For example, when you sit still with eyes closed in meditation & a hindrance (nivarana) flows-out or erupts (asava) spontaneously (non-volitionally) from the substratum of the mind due to ignorance, does not this hindrance also disturb the rupa (physical body) internally as well as the nama (mentality)? For example, a hindrance born of ignorance may cause the physical body (rupa) to generate hormones, endorphins, etc, prior to external contact (passa) arising.

Forgive my hyper-sensitivity: I was traumatized by Abhidhamma.

In early Buddhism there is no such thing as an object because there is no independent objective existence. Experience only occurs in the relationship between inner and outer. Introducing the language of “object”, which is entirely absent from the suttas, may be convenient, but it opens the suttas to a range of philosophical and psychological problems that the Buddha carefully avoided.

Later forms of Buddhism struggled with this, sometimes leaning to affirm an objective existence (Abhidhamma, especially Sarvastivada, but also Theravada) or denying it (late Yogacara aka cittamatra), while others tried to chart a “middle way” (Madhyamaka), which in my view is correct. Nagarjuna tried to combust this whole field of philosophy, but it keeps coming back.

When we use the English word “object” we lean on a whole history of Western philosophy, one that overwhelmingly regards the physical world as existing independently “out there”. In such a scenario, a percept impinges on consciousness, but is itself unchanged by the fact (hence the scientific notion of the “neutral observer”).

Consciousness and its objects therefore exist separately, and their conjunction is purely contingent. This leads directly to the greatest problem of western philosophy, the mind/body problem. If these things are essentially independent, how do they relate? From this (non-)problem comes the materialist dismissal of consciousness as a mere epiphenomenon of the brain, with all of the ethical and practical problems this entails.

The word “object” draws us into this mire, whether we like it or not. The treatment of consciousness and experience in the Suttas is as fresh, radical, and powerful today as ever, and we need to step as carefully as the Buddha did to avoid getting stuck in unnecessary and harmful philosophical distractions. So far I’ve managed to translate half the suttas without using the word “object” in this sense. It can be done!


Thank you for pointing this out which I never heard before!
However I can recall reading something like this:
There is eye (subject) and the object (say an apple) in meeting the two (in between) there is consciousness.

But that is precisely what the sutta does not say. What it says is:

cakkuñca paṭicca rūpe ca uppajjati cakkhuviññāṇaṁ
Eye consciousness arises dependent on the eye and sights.

There is nothing, here or anywhere else in the suttas, about an “object”.

We should be clear on this. When we use the word “object”, the only thing we can be saying is that it is something that exists “objectively”. That is, whether the eye is there or not, whether consciousness perceives it or not, it remains just the same.

If that’s not what we’re saying, why are we using the word “object”? Even if it’s not what we mean to say, it’s there in the connotations and assumptions that the word brings.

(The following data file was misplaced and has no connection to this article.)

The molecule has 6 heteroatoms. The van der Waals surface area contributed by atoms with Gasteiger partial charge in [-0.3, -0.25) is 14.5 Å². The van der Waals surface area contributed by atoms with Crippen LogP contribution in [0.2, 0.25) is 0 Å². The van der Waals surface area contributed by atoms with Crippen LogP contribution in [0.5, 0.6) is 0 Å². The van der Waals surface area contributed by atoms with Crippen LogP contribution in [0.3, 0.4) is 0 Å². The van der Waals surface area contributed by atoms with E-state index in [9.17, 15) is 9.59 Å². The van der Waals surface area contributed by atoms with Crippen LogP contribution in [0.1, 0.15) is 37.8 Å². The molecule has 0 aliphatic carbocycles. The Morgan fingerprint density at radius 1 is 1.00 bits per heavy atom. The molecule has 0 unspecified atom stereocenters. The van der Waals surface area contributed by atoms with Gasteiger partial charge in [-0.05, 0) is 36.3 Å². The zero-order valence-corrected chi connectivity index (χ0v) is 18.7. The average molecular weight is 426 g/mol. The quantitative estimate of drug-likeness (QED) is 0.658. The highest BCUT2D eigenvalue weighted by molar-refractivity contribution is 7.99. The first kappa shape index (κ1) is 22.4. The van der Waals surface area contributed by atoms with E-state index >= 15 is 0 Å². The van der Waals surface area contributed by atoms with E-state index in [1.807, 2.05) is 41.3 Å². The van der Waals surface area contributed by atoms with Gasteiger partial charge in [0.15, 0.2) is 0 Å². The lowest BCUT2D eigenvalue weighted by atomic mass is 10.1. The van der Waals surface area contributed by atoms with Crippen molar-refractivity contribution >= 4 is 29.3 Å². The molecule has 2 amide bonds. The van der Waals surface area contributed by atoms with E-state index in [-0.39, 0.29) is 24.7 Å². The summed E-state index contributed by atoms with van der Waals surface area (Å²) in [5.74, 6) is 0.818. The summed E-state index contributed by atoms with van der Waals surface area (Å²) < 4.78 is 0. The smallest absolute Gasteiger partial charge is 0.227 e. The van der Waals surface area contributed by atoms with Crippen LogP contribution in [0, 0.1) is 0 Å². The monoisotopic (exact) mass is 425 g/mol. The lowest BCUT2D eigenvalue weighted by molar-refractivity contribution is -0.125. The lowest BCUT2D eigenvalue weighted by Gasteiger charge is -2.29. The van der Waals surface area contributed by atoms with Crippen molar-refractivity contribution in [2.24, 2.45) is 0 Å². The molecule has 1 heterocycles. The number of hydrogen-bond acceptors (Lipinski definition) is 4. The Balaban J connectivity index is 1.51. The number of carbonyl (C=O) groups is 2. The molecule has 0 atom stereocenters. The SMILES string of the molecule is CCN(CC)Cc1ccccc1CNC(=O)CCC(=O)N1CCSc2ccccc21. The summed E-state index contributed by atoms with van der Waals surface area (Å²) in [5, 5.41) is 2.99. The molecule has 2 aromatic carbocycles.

The suttas carefully and consistently avoid making this assumption. What matters is the sight as perceived, which only appears in relation to consciousness.


Does AN 3.136 infer independent objective reality, when it states the lawfulness of Dhamma stands whether or not there is the arising of Tathagatas?

In discussing sense percepts, we are discussing dependently originated phenomena (paṭiccasamuppannā dhammā), not the principle of dependent origination (paṭic­ca­samup­pāda) (see SN 12.20). These are quite different kinds of things, and we should be careful to distinguish them.

Nevertheless, I would say that neither the phenomena nor the principle exist objectively. The phenomena (i.e. sense percepts) don’t exist objectively because they only appear in relation to consciousness.

The principle of dependent origination has even less of a claim to exist objectively. It’s a pattern, a way things work. It can be discerned in the same way that we can discern “heavy objects fall down”. Principles such as these are inferred from experience, they are not directly perceived in the same way as a sense percept. So if the principle is inferred from that which does not exist objectively, how can it exist objectively?

What AN 3.136 and similar texts are pointing to is that the principle is always relevant. Things are always impermanent, always, dependently originated, always suffering. Things can always be seen in this way, and seeing them in this way always leads out of suffering. This is the “constancy” of the Dhamma.


Hi Bhante,

Thanks for expanding on your thoughts. I honestly didn’t think that calling something “objects” would be taken as implying that they had to be “objective”, I took it as just a convenient classifier. It’s a bit of a stretch to think that “mind objects”, for example, would have objective reality.

However, I do agree that it could be misleading and I see Bhikkhu Bodhi does avoid the use of “objects” in SN 35.23:

“And what, bhikkhus, is the all? The eye and forms, the ear and sounds, the nose and odours, the tongue and tastes, the body and tactile objects, the mind and mental phenomena. This is called the all.